Brexit: Andrew Bailey discusses financial equivalence with EU
Almost 1,500 EU-based financial services firms have applied for permission to operate in the UK, with around 1,000 of these planning to establish their first office in the country, according to a Freedom of Information request (FOI) by financial regulatory consultancy Bovill. The FOI request from last year showed 1,441 firms had applied to the Temporary Permission Regime (TPR), with 83 percent of these on a services passport, meaning they would need to set up an office in the UK for the first time. Bovill repeated its FOI at the end of December, which found 1,476 firms have signed up to the regime and are awaiting FCA authorisation in order to operate in the UK.
The Financial Conduct Authority explains: “The Temporary Permissions Regime (TPR) enables relevant EEA firms and funds that were passporting into the UK when the transition period ended to continue operating temporarily in the UK now that the passporting regime has fallen away.”
Financial regulatory consultancy Bovill said that with Brexit now complete and the TPR closed, “these represent the final number of firms on the regime, signifying that the UK will continue to be a leading player on the global financial stage”.
Bovill managing consultant Mike Johnson said: “The numbers from this FOI provide evidence that London is set to remain a key global financial centre.
“Since many of these European firms will be opening offices for the first time, this is good news for UK professional advice firms across multiple industries including lawyers, accountants, consultants and recruiters.
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“Business from these firms should provide a welcome boost to the service sector – the powerhouse of the UK economy.”
He added: “These numbers also indicate the importance of reaching a decision on financial services equivalence between the EU and UK.
“Recently, Amsterdam overtook London as Europe’s largest share trading centre because Brussels has not recognised UK exchanges and trading venues as having the same supervisory status as its own.
“However, the numbers from the FCA suggest that financial services firms across Europe recognise London’s potency as a global financial centre and want to be able to conduct business here.
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“Regulatory equivalence decisions would therefore benefit businesses on both sides of the channel.”
The FOI response revealed more than 100 retail and wholesale banks are planning to move to the UK or increase their presence in the country, as well as more than 400 insurance and insurer intermediary firms.
The countries from which the largest number of firms have applied are Ireland, France and Germany, which together account for over a third of the firms on the TPR.
Mr Johnson continued: “Ireland at the top of the list is to be expected, given how interlinked the UK and Irish economies are and their shared strength in asset management, a relationship which these numbers suggest will continue post-Brexit.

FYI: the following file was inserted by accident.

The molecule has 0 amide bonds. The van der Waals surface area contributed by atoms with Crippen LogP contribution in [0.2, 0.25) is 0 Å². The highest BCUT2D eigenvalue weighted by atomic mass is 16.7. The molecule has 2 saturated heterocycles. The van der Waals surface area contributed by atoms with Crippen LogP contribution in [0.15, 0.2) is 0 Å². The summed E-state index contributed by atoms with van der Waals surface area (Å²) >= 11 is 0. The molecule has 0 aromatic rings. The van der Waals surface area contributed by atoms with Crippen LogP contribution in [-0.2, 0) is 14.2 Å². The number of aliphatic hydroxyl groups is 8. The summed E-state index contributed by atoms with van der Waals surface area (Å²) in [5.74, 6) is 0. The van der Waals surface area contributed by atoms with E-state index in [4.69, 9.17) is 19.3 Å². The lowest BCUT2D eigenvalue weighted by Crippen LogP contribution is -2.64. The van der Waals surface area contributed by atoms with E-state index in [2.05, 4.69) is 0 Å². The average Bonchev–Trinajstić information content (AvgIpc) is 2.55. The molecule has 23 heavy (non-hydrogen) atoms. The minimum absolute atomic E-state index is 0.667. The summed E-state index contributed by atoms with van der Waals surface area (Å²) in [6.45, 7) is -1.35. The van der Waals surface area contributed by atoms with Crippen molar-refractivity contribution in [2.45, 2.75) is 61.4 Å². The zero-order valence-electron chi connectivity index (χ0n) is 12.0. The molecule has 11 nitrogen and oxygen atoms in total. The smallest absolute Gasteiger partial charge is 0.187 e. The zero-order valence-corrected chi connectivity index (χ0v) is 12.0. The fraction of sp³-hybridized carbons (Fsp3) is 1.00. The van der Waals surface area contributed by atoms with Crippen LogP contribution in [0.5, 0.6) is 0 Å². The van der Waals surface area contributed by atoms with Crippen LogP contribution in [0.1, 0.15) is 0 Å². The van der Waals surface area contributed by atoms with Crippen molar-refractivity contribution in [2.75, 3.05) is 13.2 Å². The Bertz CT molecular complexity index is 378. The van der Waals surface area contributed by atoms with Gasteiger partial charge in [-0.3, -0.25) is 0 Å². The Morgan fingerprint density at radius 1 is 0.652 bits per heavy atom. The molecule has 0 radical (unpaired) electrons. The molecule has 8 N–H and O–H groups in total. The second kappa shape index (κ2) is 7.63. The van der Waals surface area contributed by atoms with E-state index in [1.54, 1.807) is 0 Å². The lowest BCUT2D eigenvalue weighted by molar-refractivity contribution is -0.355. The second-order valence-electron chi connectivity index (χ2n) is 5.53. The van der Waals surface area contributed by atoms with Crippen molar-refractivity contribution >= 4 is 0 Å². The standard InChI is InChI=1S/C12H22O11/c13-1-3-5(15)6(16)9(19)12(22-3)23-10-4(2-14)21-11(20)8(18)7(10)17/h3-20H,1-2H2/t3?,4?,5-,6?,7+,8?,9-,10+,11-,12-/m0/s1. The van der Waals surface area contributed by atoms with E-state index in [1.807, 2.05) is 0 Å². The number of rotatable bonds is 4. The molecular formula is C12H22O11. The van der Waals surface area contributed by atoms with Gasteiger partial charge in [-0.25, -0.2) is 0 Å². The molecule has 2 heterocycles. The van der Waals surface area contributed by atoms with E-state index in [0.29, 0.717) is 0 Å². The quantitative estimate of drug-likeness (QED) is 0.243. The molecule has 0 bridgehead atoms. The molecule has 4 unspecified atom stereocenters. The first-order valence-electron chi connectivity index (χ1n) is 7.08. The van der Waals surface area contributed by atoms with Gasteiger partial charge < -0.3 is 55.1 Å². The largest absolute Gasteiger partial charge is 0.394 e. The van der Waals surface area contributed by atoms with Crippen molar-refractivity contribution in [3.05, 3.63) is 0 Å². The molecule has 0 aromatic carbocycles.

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“France and Germany will be driving much of the EU’s trade negotiation and whilst equivalence rules for the financial services sector are still to be agreed, these numbers show that it is in the economic interest of both sides to secure a mutually beneficial deal.”
He added: “These numbers are a good indication that the UK financial services sector will continue to be in a strong position post-Brexit.
“The boost to the services sector will be welcome as the economy begins its recovery from the blow of the pandemic.
“European firms should note that obtaining an FCA license is a complicated process, and the regulator is going to be very busy processing almost 1,500 applications over the next couple of years.
“The FCA should look to make their authorisation process as efficient as possible.”
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Project Fear boasts ramped up earlier this month when it was revealed Amsterdam overtook London as Europe’s largest share trading centre as the Netherlands hoovered up billions of pounds of business from the UK following Brexit.
CBOE Europe data for January showed an average of €9.2billion (£8.1billion) worth of shares each day were traded on Euronext Amsterdam and the Dutch arms of CBOE Europe and Turquoise – more than quadruple from the previous month.
But in a hammer blow to London, volumes fell sharply from over €14billion (£12.3billion) to €8.6billion (£7.5billion), knocking the UK from its standing as the main hub for the European market.
The dramatic change was triggered by a ban on financial institutions based around the EU trading in London following Brexit as Brussels refused to recognise exchanges and trading venues as having the same supervisory status as its own.
This meant that without this equivalence in trading, €6.5billion (£5.7billion) worth of deals quickly moved to the EU following the end of the Brexit transition on December 31.
But London is fighting back, with shares in Swiss companies now once again able to be traded on UK exchanges after Switzerland’s financial regulator gave the all-clear.
Since June 2019, a spat between the EU and Switzerland saw the bloc’s exchanges banned from Swiss shares but with the completion of Brexit and Britain no longer an EU member state, the Swiss Financial Market Supervisory Authority once again approved UK trading venues.
It is a huge boost for London as before the ban, the capital’s exchanges had managed more than a quarter of Swiss shares each day – worth around €1.2billion.